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    Re: Thought I knew what I was doing... but I guess not

    What was your last CYA reading, prior to it being zero? Also, do you have an autofill? I ask that because sometimes pools that leak have the leak masked by an autofill. One way to lose your CYA is through a leak.

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    Re: Thought I knew what I was doing... but I guess not

    My last CYA reading was 70ppm on 6/5. I added about 20 ounces of dry stabilizer in a sock through the skimmer the next day trying to elevate closer to 90 as I have a SWG.

    No autofill, but I did add some water once during the shock process. I had backwashed the filter a couple of times, and the level dropped a bit lower than I like. I don't know what flow rate I have from my garden hose, but the amount of fresh water I added might have been 200 - 300 gallons, tops.
    Greg R.

    12,000 gallon fiberglass in-ground, Aqua-Rite SWG, 1 HP single speed Hayward Super Pump, Hayward 200# top valve sand filter, 150K BTU Natural Gas heater, automatic cover, Blue Diamond robot, and lots of noodles.

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    Mod Squad zea3's Avatar
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    Re: Thought I knew what I was doing... but I guess not

    You said at the begining of the post the algae was caused by a mistake, what was the mistake?

    After you retest the CYA, if it is truly 0, test the pool for ammonia. Have you recently had any fertilizer near the pool?
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    Re: Thought I knew what I was doing... but I guess not

    I'd go to an aquarium store and get your water tested for Ammonia.

    Ammonia will cause your FC to be consumed like nobody's business, and, I have seen theories where CYA can become converted to amonia ... or Ammonia can cause the conversion... I don't recall exactly.

    Regardless... the check for ammonia can reveal a part of the puzzle, not that it will necessarily change your game plan much.

    Another suggestion: Balance a bucket of your pool water. This will do nothing except show you GENERALLY what needs to be done, and give you sanity that there is a light at the end of the tunnel. But do not try to do any math to extrapulate what quantities of chemicals you will need to add to your pool that were required to balance your bucket. The economies of scale simply do not convert really well.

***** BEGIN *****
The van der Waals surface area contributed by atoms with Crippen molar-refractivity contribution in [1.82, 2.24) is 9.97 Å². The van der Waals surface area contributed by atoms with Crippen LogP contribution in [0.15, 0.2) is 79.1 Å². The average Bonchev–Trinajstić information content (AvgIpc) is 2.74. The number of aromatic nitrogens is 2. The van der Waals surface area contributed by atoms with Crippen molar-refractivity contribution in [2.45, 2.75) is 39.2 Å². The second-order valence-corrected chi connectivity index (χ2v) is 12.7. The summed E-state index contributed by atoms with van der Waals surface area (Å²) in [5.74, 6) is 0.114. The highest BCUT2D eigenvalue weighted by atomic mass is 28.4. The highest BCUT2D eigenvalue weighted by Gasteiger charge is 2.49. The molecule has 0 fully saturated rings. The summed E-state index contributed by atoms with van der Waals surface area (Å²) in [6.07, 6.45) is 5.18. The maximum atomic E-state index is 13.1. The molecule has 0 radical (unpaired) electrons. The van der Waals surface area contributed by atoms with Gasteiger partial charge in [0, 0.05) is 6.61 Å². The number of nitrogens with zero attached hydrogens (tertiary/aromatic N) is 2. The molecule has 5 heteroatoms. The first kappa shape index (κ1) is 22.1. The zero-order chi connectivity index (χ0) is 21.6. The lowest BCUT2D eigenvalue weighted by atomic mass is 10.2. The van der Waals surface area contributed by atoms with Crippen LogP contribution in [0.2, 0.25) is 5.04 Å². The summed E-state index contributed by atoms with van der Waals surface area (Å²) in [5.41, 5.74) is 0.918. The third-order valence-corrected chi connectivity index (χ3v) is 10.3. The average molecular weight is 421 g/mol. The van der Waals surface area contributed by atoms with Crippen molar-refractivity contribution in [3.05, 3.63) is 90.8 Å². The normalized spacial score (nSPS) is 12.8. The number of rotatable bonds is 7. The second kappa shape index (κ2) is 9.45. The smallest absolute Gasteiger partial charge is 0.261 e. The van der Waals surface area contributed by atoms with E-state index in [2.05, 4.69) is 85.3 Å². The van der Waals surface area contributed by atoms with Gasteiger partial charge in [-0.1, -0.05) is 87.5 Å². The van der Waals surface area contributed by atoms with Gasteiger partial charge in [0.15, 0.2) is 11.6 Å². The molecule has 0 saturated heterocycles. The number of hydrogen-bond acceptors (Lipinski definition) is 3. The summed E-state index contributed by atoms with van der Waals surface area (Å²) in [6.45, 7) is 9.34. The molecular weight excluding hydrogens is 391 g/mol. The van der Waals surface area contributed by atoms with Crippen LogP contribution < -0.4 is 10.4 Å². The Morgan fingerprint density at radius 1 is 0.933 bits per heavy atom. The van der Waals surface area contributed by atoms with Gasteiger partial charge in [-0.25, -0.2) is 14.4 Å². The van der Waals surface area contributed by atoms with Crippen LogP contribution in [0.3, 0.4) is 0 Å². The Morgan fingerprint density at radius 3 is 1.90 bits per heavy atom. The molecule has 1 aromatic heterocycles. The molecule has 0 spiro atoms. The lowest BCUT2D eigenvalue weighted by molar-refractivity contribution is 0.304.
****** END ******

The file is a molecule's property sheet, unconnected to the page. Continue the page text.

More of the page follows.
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    Re: Thought I knew what I was doing... but I guess not

    The reagent is a Taylor bottle I bought locally (R-0013 I think?) within the last 12 months when the supply that came with my kit ran out. Same stuff that came with my TF-1000.
    Have you done a test with that reagent (and R-0013 is correct) that has given you a valid result?

    If you had a result of 70 and the ONLY thing that changed was the reagent bottle, that's the first thing I would check....simply by getting some more reagent.
    Dave S.
    42k vinyl and concrete pool, 1.5hp pump, 140gpm filter
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    Re: Thought I knew what I was doing... but I guess not

    Firstly, thanks to all for weighing in.

    Ah... the mistake. Truly boneheaded. All my fault. I was having problems with cloudy water early on, despite good healthy (I thought) numbers. pH (7.4), FC (4.5), TA (90), CYA (70)... all were right where I wanted them - or nearly so. So I changed out the sand in my filter -- and the water became perfect. Absolutely crystal clear. Up to then, I had been filtering 24/7. So once the water cleared, I knocked the timer back to run 12 hours a day. Unfortunately, I forgot to adjust the SWG percentage. With half the filter time, I should have doubled the percent of 'ON' time. I didn't. The SWG couldn't keep up, and three days later the pool was green. {sigh}.

    The bottle of reagent I used for the test was the same one I used back on the 5th to get a reading of 70ppm. But it IS a bottle I purchased last year...

    I have not fertilized anything in the yard lately, so I'm not sure how ammonia would be introduced into the water. But it's worth a try. Not sure if we have any true aquarium stores in town, but I'll definitely check for someone who can test that for me.

    I didn't get a chance to re-test at lunchtime as I'd hoped. So it will be the first thing I do when I get home from work. Maybe I'll be able to swing by the pool store to pick up fresh bottle.